Victims/survivors deserve accurate information about the purpose of the parole hearing process as they prepare to participate in a parole hearing. Each victim/survivor has different reasons for choosing to participate. It is important to understand the legal rules about how victim/survivor participation may or may not impact the Board’s decision. 

Victims/survivors have a constitutional due process right to participate in a parole hearing and to discuss the impact of the crime on their lives. Impact statements may be important to victims/survivors for many reasons. The statements are also important to the other participants in the parole process – especially the person responsible for the harm.

However, the Board’s legal decision to grant or deny parole is based on whether the incarcerated person is currently dangerous. The Board is required to consider the safety of victims/survivors and the public. The Board will also consider the crime and its impact. But the Board cannot rely on the seriousness of the crime or the harm to the victims/survivors to deny parole. The Board must evaluate whether the incarcerated person has demonstrated meaningful change and can safely be released.

It can be confusing and painful that victim statements about the crime and the harm might not impact the legal decision the Board must make about the incarcerated person’s current risk to public safety. But victim/survivor statements about the impact of the crime are very important, even when they do not change the outcome of the hearing.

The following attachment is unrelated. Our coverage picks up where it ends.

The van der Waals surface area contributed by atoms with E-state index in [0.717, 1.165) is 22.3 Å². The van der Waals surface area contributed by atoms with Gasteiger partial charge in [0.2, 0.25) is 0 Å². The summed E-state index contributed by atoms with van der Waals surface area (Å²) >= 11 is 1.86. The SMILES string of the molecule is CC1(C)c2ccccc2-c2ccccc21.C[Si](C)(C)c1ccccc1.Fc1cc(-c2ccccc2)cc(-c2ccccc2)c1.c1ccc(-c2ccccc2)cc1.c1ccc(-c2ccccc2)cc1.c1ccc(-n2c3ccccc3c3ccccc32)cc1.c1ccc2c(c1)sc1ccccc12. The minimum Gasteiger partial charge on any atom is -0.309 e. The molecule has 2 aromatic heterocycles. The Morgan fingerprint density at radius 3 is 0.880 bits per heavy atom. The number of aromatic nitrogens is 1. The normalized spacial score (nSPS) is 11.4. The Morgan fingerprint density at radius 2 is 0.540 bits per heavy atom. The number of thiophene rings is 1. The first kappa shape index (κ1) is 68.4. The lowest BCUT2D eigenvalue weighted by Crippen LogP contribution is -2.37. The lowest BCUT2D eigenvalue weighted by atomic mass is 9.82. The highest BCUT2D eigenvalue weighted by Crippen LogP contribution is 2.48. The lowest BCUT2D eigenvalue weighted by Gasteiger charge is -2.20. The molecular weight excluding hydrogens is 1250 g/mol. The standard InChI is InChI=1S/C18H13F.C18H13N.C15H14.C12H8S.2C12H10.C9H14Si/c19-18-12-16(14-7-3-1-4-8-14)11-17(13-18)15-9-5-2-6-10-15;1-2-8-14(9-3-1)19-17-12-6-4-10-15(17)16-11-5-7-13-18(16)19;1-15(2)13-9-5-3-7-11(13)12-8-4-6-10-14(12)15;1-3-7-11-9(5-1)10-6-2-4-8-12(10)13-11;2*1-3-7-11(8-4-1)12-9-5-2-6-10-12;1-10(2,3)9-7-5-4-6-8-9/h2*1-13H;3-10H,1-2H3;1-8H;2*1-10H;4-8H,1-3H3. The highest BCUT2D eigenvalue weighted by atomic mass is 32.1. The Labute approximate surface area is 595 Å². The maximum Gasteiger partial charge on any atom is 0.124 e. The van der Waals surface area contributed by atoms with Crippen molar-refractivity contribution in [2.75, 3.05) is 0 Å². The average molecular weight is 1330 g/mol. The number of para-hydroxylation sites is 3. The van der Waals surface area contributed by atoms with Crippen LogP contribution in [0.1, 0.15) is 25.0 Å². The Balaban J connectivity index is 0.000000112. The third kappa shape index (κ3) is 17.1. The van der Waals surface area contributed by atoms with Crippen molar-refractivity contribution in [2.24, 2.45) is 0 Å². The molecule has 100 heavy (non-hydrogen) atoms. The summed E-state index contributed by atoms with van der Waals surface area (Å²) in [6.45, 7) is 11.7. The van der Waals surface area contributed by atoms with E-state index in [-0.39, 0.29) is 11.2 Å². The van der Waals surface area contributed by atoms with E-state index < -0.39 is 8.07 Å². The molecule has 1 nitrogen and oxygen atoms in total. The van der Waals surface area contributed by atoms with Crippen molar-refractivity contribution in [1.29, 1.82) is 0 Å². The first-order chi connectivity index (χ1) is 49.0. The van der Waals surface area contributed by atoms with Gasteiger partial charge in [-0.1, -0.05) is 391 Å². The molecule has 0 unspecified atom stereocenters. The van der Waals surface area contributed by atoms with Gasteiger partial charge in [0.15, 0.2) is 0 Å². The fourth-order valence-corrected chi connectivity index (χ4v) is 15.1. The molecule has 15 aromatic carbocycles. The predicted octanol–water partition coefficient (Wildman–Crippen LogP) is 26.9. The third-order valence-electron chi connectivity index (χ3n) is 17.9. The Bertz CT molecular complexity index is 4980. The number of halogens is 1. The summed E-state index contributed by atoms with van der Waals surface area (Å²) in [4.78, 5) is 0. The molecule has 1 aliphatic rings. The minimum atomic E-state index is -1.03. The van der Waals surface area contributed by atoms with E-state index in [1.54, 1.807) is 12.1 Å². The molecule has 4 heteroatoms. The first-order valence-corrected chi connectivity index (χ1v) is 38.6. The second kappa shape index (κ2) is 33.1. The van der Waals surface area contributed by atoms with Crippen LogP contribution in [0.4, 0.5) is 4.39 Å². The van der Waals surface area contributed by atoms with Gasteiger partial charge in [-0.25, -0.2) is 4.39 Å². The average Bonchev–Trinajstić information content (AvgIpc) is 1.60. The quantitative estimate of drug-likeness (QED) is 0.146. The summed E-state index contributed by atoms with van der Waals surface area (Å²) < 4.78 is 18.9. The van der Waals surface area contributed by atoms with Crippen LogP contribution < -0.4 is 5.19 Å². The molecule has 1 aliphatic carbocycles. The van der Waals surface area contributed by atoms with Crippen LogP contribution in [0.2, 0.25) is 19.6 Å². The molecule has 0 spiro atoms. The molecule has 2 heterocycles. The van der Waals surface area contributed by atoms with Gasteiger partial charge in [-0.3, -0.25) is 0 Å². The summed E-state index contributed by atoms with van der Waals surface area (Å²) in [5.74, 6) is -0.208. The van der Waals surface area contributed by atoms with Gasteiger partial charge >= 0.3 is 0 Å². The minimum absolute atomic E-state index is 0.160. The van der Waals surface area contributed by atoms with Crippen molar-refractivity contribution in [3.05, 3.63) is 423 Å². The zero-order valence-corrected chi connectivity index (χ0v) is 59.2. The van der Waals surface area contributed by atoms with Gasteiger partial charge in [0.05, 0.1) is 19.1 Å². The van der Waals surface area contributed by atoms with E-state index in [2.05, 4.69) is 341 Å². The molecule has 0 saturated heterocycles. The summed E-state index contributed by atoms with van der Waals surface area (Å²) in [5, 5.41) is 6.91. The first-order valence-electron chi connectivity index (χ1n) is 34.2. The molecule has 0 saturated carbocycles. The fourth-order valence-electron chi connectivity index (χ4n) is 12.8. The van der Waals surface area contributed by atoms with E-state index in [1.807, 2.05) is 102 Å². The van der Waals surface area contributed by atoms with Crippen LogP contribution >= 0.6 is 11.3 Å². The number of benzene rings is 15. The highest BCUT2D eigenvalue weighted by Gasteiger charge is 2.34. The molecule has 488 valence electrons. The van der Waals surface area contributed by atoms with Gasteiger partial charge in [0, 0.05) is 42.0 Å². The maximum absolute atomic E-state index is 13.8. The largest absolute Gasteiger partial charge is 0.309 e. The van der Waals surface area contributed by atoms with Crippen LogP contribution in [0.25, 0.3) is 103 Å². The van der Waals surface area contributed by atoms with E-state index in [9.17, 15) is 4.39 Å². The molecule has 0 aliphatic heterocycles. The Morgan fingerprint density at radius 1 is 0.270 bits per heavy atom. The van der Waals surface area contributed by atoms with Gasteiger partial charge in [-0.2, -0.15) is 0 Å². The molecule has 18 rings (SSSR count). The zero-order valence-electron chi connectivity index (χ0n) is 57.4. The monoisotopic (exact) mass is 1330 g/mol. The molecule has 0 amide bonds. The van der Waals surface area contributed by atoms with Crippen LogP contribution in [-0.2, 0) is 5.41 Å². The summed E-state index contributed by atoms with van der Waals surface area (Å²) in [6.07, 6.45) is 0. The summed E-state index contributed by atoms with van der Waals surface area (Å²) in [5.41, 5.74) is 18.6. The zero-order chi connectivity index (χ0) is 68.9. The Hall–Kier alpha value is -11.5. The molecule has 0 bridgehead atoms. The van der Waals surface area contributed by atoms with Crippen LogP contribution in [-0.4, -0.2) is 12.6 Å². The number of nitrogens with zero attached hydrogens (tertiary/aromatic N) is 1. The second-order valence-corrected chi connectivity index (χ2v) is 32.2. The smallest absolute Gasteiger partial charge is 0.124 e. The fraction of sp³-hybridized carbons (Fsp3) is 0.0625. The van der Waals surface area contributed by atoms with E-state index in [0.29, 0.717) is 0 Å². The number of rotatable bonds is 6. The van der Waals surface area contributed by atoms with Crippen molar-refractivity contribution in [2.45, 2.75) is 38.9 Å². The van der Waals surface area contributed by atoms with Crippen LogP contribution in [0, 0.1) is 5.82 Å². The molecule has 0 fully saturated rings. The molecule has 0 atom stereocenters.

How the Board Makes Its Decision

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What does the Board consider?

The Board must consider all “reliable” evidence that is “relevant” to its parole decision – that is, information that helps the Board determine whether the incarcerated person poses a risk of danger at the time of the hearing (not at the time they committed the crime). The Board cannot consider information that is not relevant to its parole decision or is not reliable.

The Panels that conduct parole hearings consider a tremendous amount of information:

First, the Panel considers many hundreds of pages of written materials, including:

  • The incarcerated person’s entire prison file, which includes documents about the crime and underlying criminal proceedings and all documentation of the person’s time in prison
  • The Comprehensive Risk Assessment (CRA) which is a detailed evaluation by a licensed psychologist
  • Letters in support of parole and letters in opposition to parole